Washington, DC — Attorney General Alberto Gonzales has been directed to investigate a whistleblower disclosure that a prison computer recycling operation is exposing both prison staff and inmates to harmful levels of toxic materials, according to a letter from the U.S. Office of Special Counsel released today by Public Employees for Environmental Responsibility (PEER). The Attorney General’s report is supposed to be reviewed by both the independent Office of Special Counsel and the prison safety manager, who revealed the dangers, prior to its public release.
The federal penitentiary at Atwater, a maximum-security institution located just outside of Merced, California, has operated a computer recycling plant since 2002 but the operation has been plagued by safety problems and shutdowns. After repeated attempts to cut toxic contamination had been rebuffed, Leroy Smith, the safety manager at Atwater, filed a complaint with the Occupational Safety & Health Administration and sought whistleblower redress with the Office of Special Counsel.
At Atwater, inmates using hammers break computer terminals down to components parts for recycling. Particles of heavy metals, such as lead, cadmium, barium and beryllium, are released when inmate workers break the glass cathode ray tubes during shipping and disassembling. The factory at Atwater provides an open food service in the contaminated work areas.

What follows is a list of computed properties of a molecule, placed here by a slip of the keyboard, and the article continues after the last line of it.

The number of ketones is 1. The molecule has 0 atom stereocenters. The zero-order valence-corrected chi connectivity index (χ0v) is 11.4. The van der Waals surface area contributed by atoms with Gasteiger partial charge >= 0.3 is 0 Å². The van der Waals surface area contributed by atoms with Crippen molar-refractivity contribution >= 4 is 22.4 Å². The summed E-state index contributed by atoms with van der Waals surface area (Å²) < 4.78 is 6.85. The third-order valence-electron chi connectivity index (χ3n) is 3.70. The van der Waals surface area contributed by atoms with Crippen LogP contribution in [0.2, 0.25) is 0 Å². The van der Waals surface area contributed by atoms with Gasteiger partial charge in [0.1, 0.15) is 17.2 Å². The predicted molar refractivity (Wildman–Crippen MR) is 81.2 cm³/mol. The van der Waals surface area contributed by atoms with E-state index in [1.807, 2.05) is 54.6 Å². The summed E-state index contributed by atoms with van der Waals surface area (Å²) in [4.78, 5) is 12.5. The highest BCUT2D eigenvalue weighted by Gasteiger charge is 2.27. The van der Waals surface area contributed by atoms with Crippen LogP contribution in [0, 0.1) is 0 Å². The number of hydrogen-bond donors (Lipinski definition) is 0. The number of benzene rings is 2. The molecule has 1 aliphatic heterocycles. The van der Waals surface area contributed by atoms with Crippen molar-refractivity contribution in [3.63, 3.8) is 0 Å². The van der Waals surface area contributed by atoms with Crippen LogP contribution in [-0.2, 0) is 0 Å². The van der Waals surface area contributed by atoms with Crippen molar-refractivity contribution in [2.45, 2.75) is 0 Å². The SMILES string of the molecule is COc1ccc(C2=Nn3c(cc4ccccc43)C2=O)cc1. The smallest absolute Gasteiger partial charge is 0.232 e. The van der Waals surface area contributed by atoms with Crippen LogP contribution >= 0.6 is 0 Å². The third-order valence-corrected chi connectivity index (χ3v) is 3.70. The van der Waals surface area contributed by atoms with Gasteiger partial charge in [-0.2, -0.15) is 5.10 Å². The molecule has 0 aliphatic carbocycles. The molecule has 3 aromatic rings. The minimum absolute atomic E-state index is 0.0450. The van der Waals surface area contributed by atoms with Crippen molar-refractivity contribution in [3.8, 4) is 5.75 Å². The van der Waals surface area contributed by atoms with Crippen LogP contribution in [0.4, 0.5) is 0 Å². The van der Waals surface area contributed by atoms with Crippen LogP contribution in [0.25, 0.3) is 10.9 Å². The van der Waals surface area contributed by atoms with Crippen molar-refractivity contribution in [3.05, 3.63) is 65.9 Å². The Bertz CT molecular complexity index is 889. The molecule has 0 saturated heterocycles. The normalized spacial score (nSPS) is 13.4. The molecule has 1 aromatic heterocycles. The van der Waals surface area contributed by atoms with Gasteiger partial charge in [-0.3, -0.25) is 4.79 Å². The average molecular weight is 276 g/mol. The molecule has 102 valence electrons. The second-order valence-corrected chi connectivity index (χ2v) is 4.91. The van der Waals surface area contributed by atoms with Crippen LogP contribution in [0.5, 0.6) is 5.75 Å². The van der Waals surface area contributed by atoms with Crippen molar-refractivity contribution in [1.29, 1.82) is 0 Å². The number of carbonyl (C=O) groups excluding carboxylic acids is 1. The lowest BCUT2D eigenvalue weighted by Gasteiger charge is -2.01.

This past Tuesday, more than two months after Smith’s complaint, OSHA finally entered the Atwater prison to conduct its required inspection. Contrary to its own rules, OSHA negotiated a pre-scheduled time for its inspection with prison authorities.
The Federal Bureau of Prisons is an agency under the U.S. Department of Justice, headed by the new U.S. Attorney General and former White House Counsel, Alberto Gonzales. In his new position, Gonzales oversees one of the largest prison systems in the world. The Gonzales report to the Office of Special Counsel was due on February 28, 2005. As the whistleblower, Smith has a right to see and comment upon the report before the Special Counsel decides whether more investigation is needed.
“Wipe samples taken off skin, clothing, floors and work surfaces have shown dangerous levels of hazardous dust,” stated PEER Executive Director Jeff Ruch, noting that containment systems used by the prison for dust particles are crude, at best. “While the inmates are not going anywhere, staff who go home with toxic dust on their clothing risk spreading contamination to their families.”
Six other federal prisons have similar computer recycling plants but Gonzales has confined his investigation to Atwater.
Smith is a 13-year Federal Bureau of Prisons employee with a spotless record and past performance awards. San Francisco attorney Mary Dryovage, who is representing, in his whistleblower action, said, “It is a shame that conscientious public servants have to run a gauntlet of retaliation just to do their jobs.”